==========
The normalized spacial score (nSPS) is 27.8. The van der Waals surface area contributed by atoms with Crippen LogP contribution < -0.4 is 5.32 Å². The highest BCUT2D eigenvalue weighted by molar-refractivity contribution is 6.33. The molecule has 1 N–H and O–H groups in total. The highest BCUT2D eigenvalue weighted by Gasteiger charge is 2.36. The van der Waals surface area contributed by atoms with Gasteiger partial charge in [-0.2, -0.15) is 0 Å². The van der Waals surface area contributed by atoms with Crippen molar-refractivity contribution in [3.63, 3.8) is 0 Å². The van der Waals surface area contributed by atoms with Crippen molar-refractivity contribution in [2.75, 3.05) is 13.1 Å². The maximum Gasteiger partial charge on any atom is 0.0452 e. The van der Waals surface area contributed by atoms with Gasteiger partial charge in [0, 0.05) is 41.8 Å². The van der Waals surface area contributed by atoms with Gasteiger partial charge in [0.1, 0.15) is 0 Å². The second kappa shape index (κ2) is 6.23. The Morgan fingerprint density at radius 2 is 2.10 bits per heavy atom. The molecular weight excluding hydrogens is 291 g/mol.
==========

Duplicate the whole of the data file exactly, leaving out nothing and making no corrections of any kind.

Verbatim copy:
The normalized spacial score (nSPS) is 27.8. The van der Waals surface area contributed by atoms with Crippen LogP contribution < -0.4 is 5.32 Å². The highest BCUT2D eigenvalue weighted by molar-refractivity contribution is 6.33. The molecule has 1 N–H and O–H groups in total. The highest BCUT2D eigenvalue weighted by Gasteiger charge is 2.36. The van der Waals surface area contributed by atoms with Gasteiger partial charge in [-0.2, -0.15) is 0 Å². The van der Waals surface area contributed by atoms with Crippen molar-refractivity contribution in [3.63, 3.8) is 0 Å². The van der Waals surface area contributed by atoms with Crippen molar-refractivity contribution in [2.75, 3.05) is 13.1 Å². The maximum Gasteiger partial charge on any atom is 0.0452 e. The van der Waals surface area contributed by atoms with Gasteiger partial charge in [0, 0.05) is 41.8 Å². The van der Waals surface area contributed by atoms with Gasteiger partial charge in [0.1, 0.15) is 0 Å². The second kappa shape index (κ2) is 6.23. The Morgan fingerprint density at radius 2 is 2.10 bits per heavy atom. The molecular weight excluding hydrogens is 291 g/mol.